Sep 02, 2020

OPINION: To avoid disaster for Kan. communities, federal aid needed

Posted Sep 02, 2020 6:00 PM
Budget shortfalls faced by the state of Kansas and its municipalities are a crisis that’s playing out in plain sight right now. (Kansas Action for Children)
Budget shortfalls faced by the state of Kansas and its municipalities are a crisis that’s playing out in plain sight right now. (Kansas Action for Children)

Kansas Action for Children

News comes at us from all directions these days, but we can’t ignore a crisis that’s playing out in plain sight right now: Budget shortfalls faced by the state of Kansas and its municipalities.

The plunge in tax revenue caused by the COVID-19 pandemic threatens to overwhelm our state, leading to cuts far exceeding those that defined former Gov. Sam Brownback’s tenure. Education, infrastructure and public services are all under threat. And the children and families least able to cope with the consequences will bear the brunt.

Emily Fetsch
Emily Fetsch

Kansas Action for Children knows that children can thrive when they have their basic needs met. Through our tax dollars, Kansans support kids and families who otherwise would go without. That’s why budgets matter, from the tiniest town to the entire state.

Make no mistake, we’re grappling with a once-in-a-century health and economic crisis. Kansas revenue has plummeted, creating a crisis for schools, health care and other critical services. The state government experienced revenue declines of more than $800 million in fiscal year 2020, and revenue declines of a half-billion dollars are projected for fiscal year 2021.

Unlike the federal government, Kansas and other states can’t run deficits. That means we either make up that money — through federal aid or state taxes — or slash services.

But the problem isn’t just with state revenue. We also face an employment crisis. Since the pandemic started, the state has lost 13,100 public sector jobs. The National Education Association has estimated that Kansas could lose roughly 32,100 jobs by the end of FY 2022 as a result of the decline in the state general revenues that fund education.

Absent federal action, these job losses could get much worse. A recent analysis conducted by the Economic Policy Institute estimates that without it, Kansas will lose a combined total of 51,700 public and private jobs by the end of 2021.

Cities in Kansas are facing serious revenue shortfalls, as well. Topeka projects a budget shortfall of millions of dollars and plans to cut jobs. The National League of Cities estimates that cities across the country will experience $360 billion in revenue loss through fiscal year 2022, which will force them to significantly cut spending on crucial services or raise taxes on already recession-battered residents.

Federal funding is needed to help Kansas, along with the local governments within it, in ensuring that health care, education, transportation, first responders and other services continue uninterrupted. Studies on the Great Recession found that forcing states to deal with severe budget constraints through austerity dampen long-term gross domestic product, prolong spells of high unemployment and extend recessions.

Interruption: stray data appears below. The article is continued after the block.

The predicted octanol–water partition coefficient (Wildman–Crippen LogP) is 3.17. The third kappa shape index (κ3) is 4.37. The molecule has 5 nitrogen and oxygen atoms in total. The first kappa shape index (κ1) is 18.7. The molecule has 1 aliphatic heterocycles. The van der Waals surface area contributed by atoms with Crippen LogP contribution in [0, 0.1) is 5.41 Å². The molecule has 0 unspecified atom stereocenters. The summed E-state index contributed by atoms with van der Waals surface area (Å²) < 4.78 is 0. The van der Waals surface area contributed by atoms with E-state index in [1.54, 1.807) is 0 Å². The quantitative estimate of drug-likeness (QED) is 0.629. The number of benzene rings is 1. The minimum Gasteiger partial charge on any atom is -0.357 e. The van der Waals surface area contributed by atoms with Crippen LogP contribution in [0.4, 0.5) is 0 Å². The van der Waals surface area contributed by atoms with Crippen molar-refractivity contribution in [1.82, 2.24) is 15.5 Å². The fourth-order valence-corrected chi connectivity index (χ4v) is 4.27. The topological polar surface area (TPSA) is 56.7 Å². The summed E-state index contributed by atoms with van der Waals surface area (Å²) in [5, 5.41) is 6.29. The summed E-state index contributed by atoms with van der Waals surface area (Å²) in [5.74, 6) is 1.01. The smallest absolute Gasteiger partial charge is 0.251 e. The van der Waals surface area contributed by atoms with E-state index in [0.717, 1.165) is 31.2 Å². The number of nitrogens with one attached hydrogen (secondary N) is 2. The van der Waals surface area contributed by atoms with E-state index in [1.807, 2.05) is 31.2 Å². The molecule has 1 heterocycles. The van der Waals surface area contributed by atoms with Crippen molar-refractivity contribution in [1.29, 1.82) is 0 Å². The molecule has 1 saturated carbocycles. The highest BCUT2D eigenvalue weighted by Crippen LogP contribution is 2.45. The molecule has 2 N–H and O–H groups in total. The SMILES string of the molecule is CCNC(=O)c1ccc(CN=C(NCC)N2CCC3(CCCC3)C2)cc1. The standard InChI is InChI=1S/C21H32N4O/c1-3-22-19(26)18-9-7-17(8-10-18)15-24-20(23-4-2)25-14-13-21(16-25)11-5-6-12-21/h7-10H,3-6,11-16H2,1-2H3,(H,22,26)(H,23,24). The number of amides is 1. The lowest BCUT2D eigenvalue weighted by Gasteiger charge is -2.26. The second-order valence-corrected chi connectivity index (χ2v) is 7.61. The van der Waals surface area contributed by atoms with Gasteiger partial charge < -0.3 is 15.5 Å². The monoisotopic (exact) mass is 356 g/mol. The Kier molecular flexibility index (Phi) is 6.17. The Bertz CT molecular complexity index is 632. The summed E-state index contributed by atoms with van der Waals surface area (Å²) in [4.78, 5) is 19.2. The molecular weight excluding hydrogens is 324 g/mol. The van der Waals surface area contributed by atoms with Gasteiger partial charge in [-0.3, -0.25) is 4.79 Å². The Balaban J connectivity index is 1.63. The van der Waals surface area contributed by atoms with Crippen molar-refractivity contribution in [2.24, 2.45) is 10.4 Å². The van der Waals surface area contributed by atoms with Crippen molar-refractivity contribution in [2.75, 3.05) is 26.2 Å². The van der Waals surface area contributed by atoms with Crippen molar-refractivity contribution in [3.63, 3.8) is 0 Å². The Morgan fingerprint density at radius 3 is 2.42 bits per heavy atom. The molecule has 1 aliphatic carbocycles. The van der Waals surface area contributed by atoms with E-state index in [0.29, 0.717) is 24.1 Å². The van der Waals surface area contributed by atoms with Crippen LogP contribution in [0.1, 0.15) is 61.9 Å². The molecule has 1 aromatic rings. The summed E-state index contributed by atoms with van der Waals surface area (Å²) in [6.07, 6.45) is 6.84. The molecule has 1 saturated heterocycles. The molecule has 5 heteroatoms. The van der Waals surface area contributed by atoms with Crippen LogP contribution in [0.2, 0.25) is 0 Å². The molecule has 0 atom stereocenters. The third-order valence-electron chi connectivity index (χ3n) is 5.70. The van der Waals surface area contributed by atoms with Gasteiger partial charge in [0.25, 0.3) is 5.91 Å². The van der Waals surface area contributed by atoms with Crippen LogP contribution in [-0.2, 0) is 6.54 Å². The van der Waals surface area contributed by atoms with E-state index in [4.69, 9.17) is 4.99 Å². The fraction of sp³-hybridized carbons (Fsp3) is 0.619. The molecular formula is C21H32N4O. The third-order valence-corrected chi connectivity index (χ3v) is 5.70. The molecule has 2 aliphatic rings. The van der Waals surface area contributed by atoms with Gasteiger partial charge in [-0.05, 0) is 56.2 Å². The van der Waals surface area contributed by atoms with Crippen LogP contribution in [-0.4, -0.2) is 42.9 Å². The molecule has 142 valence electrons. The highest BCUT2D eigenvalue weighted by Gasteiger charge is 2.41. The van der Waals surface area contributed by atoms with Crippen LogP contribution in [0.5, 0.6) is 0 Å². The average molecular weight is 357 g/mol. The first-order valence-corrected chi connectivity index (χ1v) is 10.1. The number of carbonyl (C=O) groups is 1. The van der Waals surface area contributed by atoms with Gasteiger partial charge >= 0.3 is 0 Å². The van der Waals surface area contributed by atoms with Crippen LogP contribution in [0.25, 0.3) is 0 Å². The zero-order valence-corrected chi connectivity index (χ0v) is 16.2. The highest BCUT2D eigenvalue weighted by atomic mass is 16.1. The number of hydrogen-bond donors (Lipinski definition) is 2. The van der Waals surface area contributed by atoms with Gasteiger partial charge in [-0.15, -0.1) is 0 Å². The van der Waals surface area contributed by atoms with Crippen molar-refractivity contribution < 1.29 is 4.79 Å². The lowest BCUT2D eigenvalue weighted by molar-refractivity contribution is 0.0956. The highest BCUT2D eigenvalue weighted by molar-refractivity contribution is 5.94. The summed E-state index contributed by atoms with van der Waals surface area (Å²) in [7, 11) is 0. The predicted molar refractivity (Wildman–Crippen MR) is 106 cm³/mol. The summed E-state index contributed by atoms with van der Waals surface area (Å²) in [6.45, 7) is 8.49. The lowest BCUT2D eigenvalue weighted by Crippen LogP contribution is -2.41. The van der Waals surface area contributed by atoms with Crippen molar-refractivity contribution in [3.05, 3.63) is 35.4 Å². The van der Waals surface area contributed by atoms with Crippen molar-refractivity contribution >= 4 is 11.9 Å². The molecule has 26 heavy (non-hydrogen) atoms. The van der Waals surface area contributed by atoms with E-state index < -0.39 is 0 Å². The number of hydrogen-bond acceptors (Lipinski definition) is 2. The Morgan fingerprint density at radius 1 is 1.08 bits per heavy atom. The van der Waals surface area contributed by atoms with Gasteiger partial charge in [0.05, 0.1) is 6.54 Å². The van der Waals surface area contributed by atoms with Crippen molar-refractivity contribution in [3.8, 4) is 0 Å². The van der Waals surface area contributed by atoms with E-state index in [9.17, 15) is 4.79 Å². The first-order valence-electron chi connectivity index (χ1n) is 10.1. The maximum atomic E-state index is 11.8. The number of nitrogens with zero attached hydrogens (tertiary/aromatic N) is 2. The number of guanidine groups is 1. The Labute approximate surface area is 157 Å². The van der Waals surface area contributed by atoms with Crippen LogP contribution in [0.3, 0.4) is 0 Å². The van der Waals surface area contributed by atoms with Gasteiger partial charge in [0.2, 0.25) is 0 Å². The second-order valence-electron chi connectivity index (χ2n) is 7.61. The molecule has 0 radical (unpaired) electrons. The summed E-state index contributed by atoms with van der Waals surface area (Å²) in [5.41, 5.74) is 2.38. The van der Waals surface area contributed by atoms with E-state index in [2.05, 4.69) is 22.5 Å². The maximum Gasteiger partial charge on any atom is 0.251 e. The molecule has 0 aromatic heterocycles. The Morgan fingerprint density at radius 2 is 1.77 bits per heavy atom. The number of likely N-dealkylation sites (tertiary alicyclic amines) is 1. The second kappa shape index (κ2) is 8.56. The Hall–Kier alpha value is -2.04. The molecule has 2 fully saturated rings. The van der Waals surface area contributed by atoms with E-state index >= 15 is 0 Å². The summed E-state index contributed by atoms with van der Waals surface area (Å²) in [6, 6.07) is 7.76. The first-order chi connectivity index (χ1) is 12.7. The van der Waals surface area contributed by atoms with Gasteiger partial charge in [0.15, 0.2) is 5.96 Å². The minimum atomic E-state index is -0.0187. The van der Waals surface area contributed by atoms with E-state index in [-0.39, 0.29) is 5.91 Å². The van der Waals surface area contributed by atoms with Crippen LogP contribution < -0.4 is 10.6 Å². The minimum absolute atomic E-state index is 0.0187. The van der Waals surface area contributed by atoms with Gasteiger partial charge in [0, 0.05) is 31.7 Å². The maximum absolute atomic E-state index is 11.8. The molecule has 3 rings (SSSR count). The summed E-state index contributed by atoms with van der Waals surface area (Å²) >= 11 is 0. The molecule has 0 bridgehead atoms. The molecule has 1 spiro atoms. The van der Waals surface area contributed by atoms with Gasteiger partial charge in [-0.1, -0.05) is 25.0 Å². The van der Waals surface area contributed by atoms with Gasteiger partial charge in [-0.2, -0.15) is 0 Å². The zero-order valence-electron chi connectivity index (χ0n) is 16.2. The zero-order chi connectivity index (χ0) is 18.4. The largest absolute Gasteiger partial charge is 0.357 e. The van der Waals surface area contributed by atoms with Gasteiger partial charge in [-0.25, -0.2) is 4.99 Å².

As the recession stretches into the second half of 2020, it has become increasingly clear that states and localities are at the forefront of combating the pandemic and its economic fallout.

From keeping students enrolled in remote learning programs to equipping community health centers with the protective gear needed to safely treat COVID-19 patients, state and local involvement can be seen and felt everywhere.

It is likely that both the coronavirus pandemic and the recession it unleashed are far from over. To help ease the financial pressures that states and localities face, it is imperative that the federal government pass legislation to support them in this unparalleled time.

Back in May, the House passed the HEROES Act, which included critical help for Kansans, with needed funding for state and local governments, along with money for health care and education. The Senate has yet to pass a bill, as negotiations between the chambers and the White House stalled. President Trump’s recently announced executive actions will do little, if anything, to solve these pressing problems.

When the Great Recession hit, the government passed and implemented the American Recovery and Reinvestment Act of 2009. This stimulus package included local funding and allowed states to address their budget shortfalls. It kept the recession from turning into a catastrophe like the Great Depression of the 1930s. It prepared the nation for a decade of economic growth.

We need precisely the same kind of assistance now, for precisely the same reasons.

Congress must act to get states and localities the aid they so desperately need. Sens. Pat Roberts and Jerry Moran, along with Reps. Ron Estes, Roger Marshall, Steve Watkins and Sharice Davids, should unite with one voice to do the right thing for Kansans.

Our children will pay the price for a lifetime if we don’t get this right.

Through its opinion section, the Kansas Reflector works to amplify the voices of people who are affected by public policies or excluded from public debate. For information, including how to submit your own commentary, click here.

Emily Fetsch director of fiscal policy and research at Kansas Action for Children. Previously, she was a researcher at the Ewing Marion Kauffman Foundation and the Public Religion Research Institute and the associate director at the National Religious Partnership for the Environment. Emily holds a bachelor’s degree from the University of St. Thomas and a master’s degree in political science from the University of Kansas.

Republished courtesy Kansas Reflector.